Functional Resumes Can Benefit Employees With Minimal Work Experience
Writing a good resume isn’t easy, and there’s often limited feedback available. It’s hard to tell if employers enjoy reading your resume. If you’re a new to the workforce and lack previous work experience, creating an ideal resume can be a massive undertaking. Luckily, experimenting with your resume format and style can help you land interviews.
On a typical resume, you’ll usually find a person’s work experience as the primary focus, with employers and positions listed in reverse chronological order. This format may be the standard, but it isn’t ideal for everyone.
If you have employment gaps or a lot of short-term positions, a chronological resume calls attention to your employment history, which may be a red flag to some employers. A traditional layout might also hurt entry-level candidates and career-changers with little to no experience in their new fields or, conversely, those with extensive work experience that covers a lot of the same skills and responsibilities in each job.
One way around these issues is to use an alternative format: a functional resume. The idea is to group your skills together under themes rather than present a chronological work history, said Mary Ellen Slayter, CEO of Rep Cap.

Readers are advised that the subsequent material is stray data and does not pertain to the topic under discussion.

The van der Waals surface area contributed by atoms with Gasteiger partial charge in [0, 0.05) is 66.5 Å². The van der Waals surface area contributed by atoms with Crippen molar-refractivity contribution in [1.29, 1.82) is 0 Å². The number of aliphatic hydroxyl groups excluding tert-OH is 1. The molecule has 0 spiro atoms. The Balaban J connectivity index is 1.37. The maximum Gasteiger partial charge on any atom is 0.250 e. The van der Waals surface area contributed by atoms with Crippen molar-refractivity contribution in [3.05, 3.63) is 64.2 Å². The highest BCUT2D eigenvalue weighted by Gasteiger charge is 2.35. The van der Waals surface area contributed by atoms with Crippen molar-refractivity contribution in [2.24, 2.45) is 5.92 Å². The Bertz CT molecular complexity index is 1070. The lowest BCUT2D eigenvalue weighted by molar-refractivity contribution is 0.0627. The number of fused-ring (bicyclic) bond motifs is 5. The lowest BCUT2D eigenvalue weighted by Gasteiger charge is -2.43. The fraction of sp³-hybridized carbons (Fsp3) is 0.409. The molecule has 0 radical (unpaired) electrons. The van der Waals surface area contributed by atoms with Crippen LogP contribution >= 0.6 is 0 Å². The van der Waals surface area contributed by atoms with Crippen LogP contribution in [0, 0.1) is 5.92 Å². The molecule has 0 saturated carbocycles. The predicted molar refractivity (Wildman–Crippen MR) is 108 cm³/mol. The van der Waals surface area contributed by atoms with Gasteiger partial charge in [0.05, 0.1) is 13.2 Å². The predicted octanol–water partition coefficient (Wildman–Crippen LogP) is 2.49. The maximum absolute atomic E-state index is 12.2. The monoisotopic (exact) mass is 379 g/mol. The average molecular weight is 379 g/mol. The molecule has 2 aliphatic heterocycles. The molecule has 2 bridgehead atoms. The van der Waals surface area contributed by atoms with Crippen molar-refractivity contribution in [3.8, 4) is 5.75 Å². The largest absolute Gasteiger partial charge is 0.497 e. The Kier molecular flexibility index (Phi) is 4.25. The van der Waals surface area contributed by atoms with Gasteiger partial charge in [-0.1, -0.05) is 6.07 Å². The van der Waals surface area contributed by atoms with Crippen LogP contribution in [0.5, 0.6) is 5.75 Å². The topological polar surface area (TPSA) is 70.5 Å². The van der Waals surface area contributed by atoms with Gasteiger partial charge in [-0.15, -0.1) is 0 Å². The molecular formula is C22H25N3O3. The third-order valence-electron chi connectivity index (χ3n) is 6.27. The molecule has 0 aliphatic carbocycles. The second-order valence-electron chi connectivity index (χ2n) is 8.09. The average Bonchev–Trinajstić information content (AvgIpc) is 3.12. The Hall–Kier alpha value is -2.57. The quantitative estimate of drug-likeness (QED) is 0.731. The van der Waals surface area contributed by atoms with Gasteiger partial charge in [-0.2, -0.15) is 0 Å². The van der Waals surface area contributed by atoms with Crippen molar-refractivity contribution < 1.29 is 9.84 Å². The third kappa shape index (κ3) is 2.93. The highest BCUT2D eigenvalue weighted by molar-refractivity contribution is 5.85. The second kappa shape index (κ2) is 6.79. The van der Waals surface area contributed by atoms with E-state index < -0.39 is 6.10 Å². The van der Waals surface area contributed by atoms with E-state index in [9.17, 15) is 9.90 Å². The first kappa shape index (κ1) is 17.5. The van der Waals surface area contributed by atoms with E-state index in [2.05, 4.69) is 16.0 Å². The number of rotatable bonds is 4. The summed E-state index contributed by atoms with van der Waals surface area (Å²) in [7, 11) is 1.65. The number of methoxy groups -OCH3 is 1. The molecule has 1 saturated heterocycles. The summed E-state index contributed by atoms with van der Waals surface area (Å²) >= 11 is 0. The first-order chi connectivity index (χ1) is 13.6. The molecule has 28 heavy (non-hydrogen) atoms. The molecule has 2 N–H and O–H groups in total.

“Coupled with a good cover-letter narrative, it can help you get interviews that you otherwise would have been passed over for,” Slayter said.
The Functional Resume: An Introduction
The functional resume format is applicable for individuals with a great deal of education and training and/or a strong set of job-related skills. This includes new graduates or experienced workers transferring to a new industry where their skills and education will apply. It is also good for people who have worked for a limited number of organizations and whose skills are more important than the employers they have worked for.
A functional resume highlights your skills and talents and how they relate to the job youre applying for. Often, the skills you have are the same ones described in the job posting. This type of resume is best for people working in technical or skill base professions, or who are transitioning into a new career.
Are Functional Resumes Worse Than Traditional Resumes